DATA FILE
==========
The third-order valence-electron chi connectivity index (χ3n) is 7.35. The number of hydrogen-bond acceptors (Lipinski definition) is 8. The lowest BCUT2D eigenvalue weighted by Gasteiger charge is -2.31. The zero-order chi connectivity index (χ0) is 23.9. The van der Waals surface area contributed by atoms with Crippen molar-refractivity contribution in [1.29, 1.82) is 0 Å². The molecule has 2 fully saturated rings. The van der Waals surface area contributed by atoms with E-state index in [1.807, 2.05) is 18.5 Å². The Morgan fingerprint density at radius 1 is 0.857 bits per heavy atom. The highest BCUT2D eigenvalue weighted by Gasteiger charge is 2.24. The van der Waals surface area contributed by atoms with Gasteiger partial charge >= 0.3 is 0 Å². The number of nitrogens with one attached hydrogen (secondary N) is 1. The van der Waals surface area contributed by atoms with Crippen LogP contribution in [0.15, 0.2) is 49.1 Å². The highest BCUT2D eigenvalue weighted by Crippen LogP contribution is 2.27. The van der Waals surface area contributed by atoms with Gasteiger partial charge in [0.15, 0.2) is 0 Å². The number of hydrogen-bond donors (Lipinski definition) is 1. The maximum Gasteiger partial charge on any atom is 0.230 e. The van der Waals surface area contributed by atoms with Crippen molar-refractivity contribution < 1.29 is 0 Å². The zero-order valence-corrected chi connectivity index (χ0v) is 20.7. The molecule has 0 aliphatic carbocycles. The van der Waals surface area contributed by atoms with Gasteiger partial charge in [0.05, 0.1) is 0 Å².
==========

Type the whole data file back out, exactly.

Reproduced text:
The third-order valence-electron chi connectivity index (χ3n) is 7.35. The number of hydrogen-bond acceptors (Lipinski definition) is 8. The lowest BCUT2D eigenvalue weighted by Gasteiger charge is -2.31. The zero-order chi connectivity index (χ0) is 23.9. The van der Waals surface area contributed by atoms with Crippen molar-refractivity contribution in [1.29, 1.82) is 0 Å². The molecule has 2 fully saturated rings. The van der Waals surface area contributed by atoms with E-state index in [1.807, 2.05) is 18.5 Å². The Morgan fingerprint density at radius 1 is 0.857 bits per heavy atom. The highest BCUT2D eigenvalue weighted by Gasteiger charge is 2.24. The van der Waals surface area contributed by atoms with Gasteiger partial charge >= 0.3 is 0 Å². The number of nitrogens with one attached hydrogen (secondary N) is 1. The van der Waals surface area contributed by atoms with Crippen LogP contribution in [0.15, 0.2) is 49.1 Å². The highest BCUT2D eigenvalue weighted by Crippen LogP contribution is 2.27. The van der Waals surface area contributed by atoms with Gasteiger partial charge in [0.15, 0.2) is 0 Å². The number of hydrogen-bond donors (Lipinski definition) is 1. The maximum Gasteiger partial charge on any atom is 0.230 e. The van der Waals surface area contributed by atoms with Crippen molar-refractivity contribution < 1.29 is 0 Å². The zero-order valence-corrected chi connectivity index (χ0v) is 20.7. The molecule has 0 aliphatic carbocycles. The van der Waals surface area contributed by atoms with Gasteiger partial charge in [0.05, 0.1) is 0 Å².